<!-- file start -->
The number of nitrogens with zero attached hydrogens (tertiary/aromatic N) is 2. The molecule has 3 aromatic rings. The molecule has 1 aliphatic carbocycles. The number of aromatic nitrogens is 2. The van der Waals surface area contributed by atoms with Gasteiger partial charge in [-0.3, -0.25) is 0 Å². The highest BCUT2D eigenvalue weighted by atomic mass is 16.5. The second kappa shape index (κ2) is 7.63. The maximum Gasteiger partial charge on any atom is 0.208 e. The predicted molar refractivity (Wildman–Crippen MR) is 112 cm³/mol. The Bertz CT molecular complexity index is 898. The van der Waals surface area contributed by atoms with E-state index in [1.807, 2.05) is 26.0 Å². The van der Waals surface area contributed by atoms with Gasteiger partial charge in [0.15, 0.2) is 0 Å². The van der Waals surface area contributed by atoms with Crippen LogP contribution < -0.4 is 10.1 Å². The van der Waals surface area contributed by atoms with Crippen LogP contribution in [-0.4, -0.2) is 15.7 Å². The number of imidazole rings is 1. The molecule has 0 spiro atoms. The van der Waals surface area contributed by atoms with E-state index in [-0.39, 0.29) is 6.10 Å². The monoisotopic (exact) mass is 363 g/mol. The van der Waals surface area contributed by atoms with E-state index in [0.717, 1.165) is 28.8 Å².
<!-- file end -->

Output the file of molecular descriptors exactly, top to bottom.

The number of nitrogens with zero attached hydrogens (tertiary/aromatic N) is 2. The molecule has 3 aromatic rings. The molecule has 1 aliphatic carbocycles. The number of aromatic nitrogens is 2. The van der Waals surface area contributed by atoms with Gasteiger partial charge in [-0.3, -0.25) is 0 Å². The highest BCUT2D eigenvalue weighted by atomic mass is 16.5. The second kappa shape index (κ2) is 7.63. The maximum Gasteiger partial charge on any atom is 0.208 e. The predicted molar refractivity (Wildman–Crippen MR) is 112 cm³/mol. The Bertz CT molecular complexity index is 898. The van der Waals surface area contributed by atoms with E-state index in [1.807, 2.05) is 26.0 Å². The van der Waals surface area contributed by atoms with Gasteiger partial charge in [0.15, 0.2) is 0 Å². The van der Waals surface area contributed by atoms with Crippen LogP contribution < -0.4 is 10.1 Å². The van der Waals surface area contributed by atoms with Crippen LogP contribution in [-0.4, -0.2) is 15.7 Å². The number of imidazole rings is 1. The molecule has 0 spiro atoms. The van der Waals surface area contributed by atoms with E-state index in [-0.39, 0.29) is 6.10 Å². The monoisotopic (exact) mass is 363 g/mol. The van der Waals surface area contributed by atoms with E-state index in [0.717, 1.165) is 28.8 Å².